Medicine in the Time of Covid

Authors: Andrew Dillon, Laurent AbuafBen Richardson & Scott Bentley

Published: August 2020

NHS England/Improvement has placed the restoration of all cancer services at the heart of the third phase of the NHS’ response to the COVID-19 pandemic, and last week published changes in recommendations for cancer medicines in the form of interim treatment recommendations, which can be found here. This development is both an indication of the urgency behind the intention of the NHS to recover the ground lost during the COVID-19 pandemic, and of the national commissioner’s ability to set aside established processes to determine treatment guidelines.

The new recommendations were published on 3 August 2020. They were formulated by the Chemotherapy Clinical Reference Group, which develops national service specifications for adult and child chemotherapy, commissioning policies that set out access to therapies for patient groups, and statements to inform service contracts. Commissioning policies automatically incorporate NICE technology appraisal guidance and draw on relevant recommendations in NICE clinical guidelines.

We have summarised the recommendations for the most prevalent cancers below:

cancer.png

The treatment guidelines include recommendations for therapeutic areas in addition to the ones highlighted in the above diagram. It is worth noting 3 immunotherapies are recommended as first line treatment across 4 therapeutic areas. Some of these are transformative and could be potentially curative, breaking the mould of high cost late stage drugs that have limited impact on life expectancy.

The new interim treatment recommendations are designed to reduce the risk to patients with cancer of contracting COVID-19, either by selecting treatment options that are less immunosuppressing, such as chemotherapy regimens for colorectal cancer that contain cetuximab or panitumumab, or that can be administered at home or in other settings where the risk of coronavirus transmission is lower than it currently is in hospital. The recommendations also aim to maximise the use of available capacity by using treatments that can be administered more easily or for shorter periods in hospital, such as switching intravenous rituximab to subcutaneous rituximab in follicular lymphoma patients receiving rituximab with lenalidomide.

It is essential to explore everything that can be done to recover the ground that has been lost in improving outcomes for people. These new recommendations are carefully worded to ensure that patient access to new treatments recommended by NICE is protected, and that where NICE recommends against the routine use of a new therapy, a desire to throw everything at the task of restoring cancer services avoids compromising the effective use of NHS resources.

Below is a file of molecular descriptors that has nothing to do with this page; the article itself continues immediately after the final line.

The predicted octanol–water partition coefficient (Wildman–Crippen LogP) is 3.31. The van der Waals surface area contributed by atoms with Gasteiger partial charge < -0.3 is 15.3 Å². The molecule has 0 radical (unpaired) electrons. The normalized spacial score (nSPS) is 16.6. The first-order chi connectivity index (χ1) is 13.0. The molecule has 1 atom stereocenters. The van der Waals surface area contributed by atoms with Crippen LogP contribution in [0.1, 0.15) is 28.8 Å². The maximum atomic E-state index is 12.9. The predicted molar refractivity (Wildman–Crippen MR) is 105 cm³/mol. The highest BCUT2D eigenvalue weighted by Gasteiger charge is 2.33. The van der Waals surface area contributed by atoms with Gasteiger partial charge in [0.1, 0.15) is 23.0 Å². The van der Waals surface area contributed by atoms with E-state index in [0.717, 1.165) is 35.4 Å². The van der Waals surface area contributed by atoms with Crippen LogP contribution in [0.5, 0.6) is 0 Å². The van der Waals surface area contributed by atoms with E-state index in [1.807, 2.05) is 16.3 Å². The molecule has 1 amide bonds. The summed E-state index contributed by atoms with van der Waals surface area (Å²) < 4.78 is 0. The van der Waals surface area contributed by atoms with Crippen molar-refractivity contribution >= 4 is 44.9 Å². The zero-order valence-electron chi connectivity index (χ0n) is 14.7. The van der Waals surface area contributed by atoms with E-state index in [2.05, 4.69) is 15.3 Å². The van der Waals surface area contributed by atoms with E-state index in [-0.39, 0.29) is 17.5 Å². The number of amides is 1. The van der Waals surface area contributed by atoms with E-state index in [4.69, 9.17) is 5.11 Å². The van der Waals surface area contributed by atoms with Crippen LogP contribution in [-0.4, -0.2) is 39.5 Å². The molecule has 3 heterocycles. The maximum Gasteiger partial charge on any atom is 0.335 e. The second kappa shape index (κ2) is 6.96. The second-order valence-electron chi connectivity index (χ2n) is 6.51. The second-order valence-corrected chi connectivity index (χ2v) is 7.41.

cancer2.png

The differences in the processes that NICE and the Chemotherapy Commissioning Group take to determining treatment recommendations reflect their respective roles and the traditions from which they come. The history of commissioning policies has its roots in local PCT collaborations that predate the creation of NHS England and that rely on the expertise and opinion of policy group members rapidly interpreting the evidence available to them. NICE’s approach is made possible by a mandate that both requires and supports an extensive review of the evidence, for both clinical cost-effectiveness and extensive consultation. The NHS needs both these mechanisms. In the exceptional times we are currently experiencing it is important that the one that is selected achieves an appropriate balance between the need to do the right thing for patients, the importance of making the best use of NHS resources, and the value of holding true to what should be an enduring commitment by the NHS to an evidence-based approach to deciding what treatments to provide.

---

Carnall Farrar (CF) is a management consultancy and analytics company dedicated to improving health and care.  We inspire and support our clients to innovate and sustain change, stretching the bounds of possibility. We work across health and care, including the NHS, life sciences, and analytics.

To continue the conversation, please contact the authors and learn more about Carnall Farrar at carnallfarrar.com 

Sir Andrew Dillon has held a number of senior management positions in the NHS. He was appointed as the Founding Chief Executive of NICE, the National Institute for Health and Care Excellence in 1999, a post he held until he stepped down in 2020. He now works as an independent healthcare advisor.

Laurent Abuaf is a senior executive with more than 16 years experience in pharma leading local and regional businesses across Europe and Asia. Laurent spent 4 years at BCG Paris and worked on a wide diversity of industries. He was the Country President for AstraZeneca in the UK for 2 years until stepping down in 2020 to become an independent advisor. 

Ben Richardson is a co-founder and Managing Partner at CF where he leads CF’s work in Life Sciences and Data Science & Analytics. Prior to joining CF Ben was a Partner at McKinsey & Company. He has worked across all aspects of health and care systems and for life sciences companies in the UK and around the world.

e: [email protected]

Scott Bentley is a Senior Manager at CF in Life Sciences. He has worked extensively with the health and care systems of the UK and Life Sciences companies. Prior to joining CF Scott worked at ZS Associates.

e: [email protected]

 

We would like to thank and acknowledge the support of Elizabeth Hubbard in the drafting of this article.